But the sample size for Cousins isn't very big — essentially a season and a half in total — and the argument could be made that this season is a fluke instead of an upward trend. I don't think that's the case, but it's impossible to say for sure. So here are the numbers for Cassel's two best seasons, which are of course not indicative of his entire career, but they help show that one season can be misleading.

Matt Cassel: 2008, New England Patriots

Cassel took over for Brady after the future Hall of Famer went down in Week 1. He finished that game, going 13-for-18 with a touchdown and no interceptions, then started the next 15 games and carried New England to an 11-5 season. In total, he completed 327 of his 516 attempts (63.4%) for 3,693 yards (7.2 yards per attempt, 11.3 yards per catch), 21 touchdowns, 11 interceptions and an 89.4 passer rating. He was sacked a ridiculous 47 times (8.3% of his dropbacks). Having Randy Moss (69 catches, 1,008 yards, 11 touchdowns) and Wes Welker (111 catches, 1,165 yards, 3 touchdowns) certainly helped, but plenty of quarterbacks would not have won 11 games even with that pair.

Matt Cassel: 2010, Kansas City Chiefs

A year after replacing Brady in New England, Cassel was calling the shots in Kansas City. He had a brutal first season, as the Chiefs limped to a 4-11 record, but he came out in 2010 with a stellar season. Cassel played and started 15 games and led the Chiefs to a 10-5 record in that time. He completed 262 of his 450 passes (58.2%) for 3,116 yards (6.9 yards per attempt, 11.9 yards per completion), 27 touchdowns, just 7 interceptions and a 93.0 passer rating. He was sacked 26 times (5.5% of dropbacks). His primary receivers were Dwayne Bowe (72 catches, 1,162 yards, 15 touchdowns) and tight end Tony Maeki (47 catches, 556 yards and 3 touchdowns).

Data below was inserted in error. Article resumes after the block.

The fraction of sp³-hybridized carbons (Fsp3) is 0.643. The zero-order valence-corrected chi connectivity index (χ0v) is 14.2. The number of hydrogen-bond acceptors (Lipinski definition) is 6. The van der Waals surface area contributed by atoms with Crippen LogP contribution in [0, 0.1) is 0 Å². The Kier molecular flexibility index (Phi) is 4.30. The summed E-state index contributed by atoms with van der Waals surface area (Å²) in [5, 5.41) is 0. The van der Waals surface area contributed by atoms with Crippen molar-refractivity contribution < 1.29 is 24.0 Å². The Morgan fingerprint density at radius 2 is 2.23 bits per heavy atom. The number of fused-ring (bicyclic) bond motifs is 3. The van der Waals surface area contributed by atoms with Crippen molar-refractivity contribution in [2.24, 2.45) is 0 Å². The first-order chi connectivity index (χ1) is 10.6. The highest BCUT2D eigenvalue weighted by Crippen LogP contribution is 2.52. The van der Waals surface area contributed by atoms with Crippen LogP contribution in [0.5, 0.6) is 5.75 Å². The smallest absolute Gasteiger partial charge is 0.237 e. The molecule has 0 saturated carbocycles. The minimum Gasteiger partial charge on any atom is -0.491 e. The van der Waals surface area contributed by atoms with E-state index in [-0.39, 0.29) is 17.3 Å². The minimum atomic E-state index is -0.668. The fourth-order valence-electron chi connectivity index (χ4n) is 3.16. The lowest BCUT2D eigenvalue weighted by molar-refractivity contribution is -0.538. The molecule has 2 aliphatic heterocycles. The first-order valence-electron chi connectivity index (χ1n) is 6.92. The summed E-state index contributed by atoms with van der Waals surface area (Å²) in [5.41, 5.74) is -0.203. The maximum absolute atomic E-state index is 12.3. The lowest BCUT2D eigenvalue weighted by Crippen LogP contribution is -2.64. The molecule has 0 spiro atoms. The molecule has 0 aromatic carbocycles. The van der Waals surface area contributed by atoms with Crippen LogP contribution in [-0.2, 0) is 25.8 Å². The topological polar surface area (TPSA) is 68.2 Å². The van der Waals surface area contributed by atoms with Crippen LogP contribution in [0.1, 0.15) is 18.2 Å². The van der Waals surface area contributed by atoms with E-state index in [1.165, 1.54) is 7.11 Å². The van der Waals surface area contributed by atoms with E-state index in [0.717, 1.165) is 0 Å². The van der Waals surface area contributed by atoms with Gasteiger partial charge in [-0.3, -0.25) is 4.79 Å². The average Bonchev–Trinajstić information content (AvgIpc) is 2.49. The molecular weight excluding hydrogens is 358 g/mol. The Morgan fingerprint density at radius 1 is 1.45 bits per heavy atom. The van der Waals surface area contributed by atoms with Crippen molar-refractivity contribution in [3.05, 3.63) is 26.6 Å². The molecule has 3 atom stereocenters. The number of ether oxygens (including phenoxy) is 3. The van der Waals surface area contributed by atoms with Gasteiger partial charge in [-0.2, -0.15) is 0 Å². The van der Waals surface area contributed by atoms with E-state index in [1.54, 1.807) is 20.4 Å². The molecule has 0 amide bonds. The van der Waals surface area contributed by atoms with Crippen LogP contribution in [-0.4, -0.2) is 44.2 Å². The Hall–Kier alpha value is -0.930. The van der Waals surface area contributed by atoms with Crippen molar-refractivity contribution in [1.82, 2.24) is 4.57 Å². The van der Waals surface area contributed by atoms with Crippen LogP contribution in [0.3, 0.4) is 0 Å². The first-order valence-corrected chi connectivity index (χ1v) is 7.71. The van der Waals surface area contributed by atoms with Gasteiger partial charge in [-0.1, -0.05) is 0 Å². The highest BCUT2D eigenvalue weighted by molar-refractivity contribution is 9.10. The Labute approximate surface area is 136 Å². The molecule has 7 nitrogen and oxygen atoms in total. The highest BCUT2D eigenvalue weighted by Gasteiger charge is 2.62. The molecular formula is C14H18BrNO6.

Of course, time has proven that's not who Matt Cassel is. Aside from those two seasons, he's never won more than four games, nor has he had a passer rating of 82 or higher (excluding 2005, when threw just 24 passes). It's become quite clear Cassel is a decent backup quarterback who can do enough to keep a team relevant if there are quality pieces around him, but he's typically not going to lead a team to a dominant season.

If the Cowboys had Bryant play all 16 games this season and held onto DeMarco Murray, Cassel would probably have been able to keep Dallas in playoff contention. Seven wins would not have been at all out of the question.

As for how all of this is relevant to Monday night's Redskins-Cowboys game, well, it's not really relevant at all. I just thought Cassel made for an interesting comparison, considering he too had an impressive first season as a full-time starter with the team he started his career with and played the occasional snap with but mostly just observed from the bench while learning the offense.

Finally, Cousins, who is 27, will be a free agent next season; Cassel was 26 when he orchestrated his impressive final season with the Patriots.

Again, I do not think Kirk Cousins is the second coming of Matt Cassel. But there are a lot of similarities, at least on paper.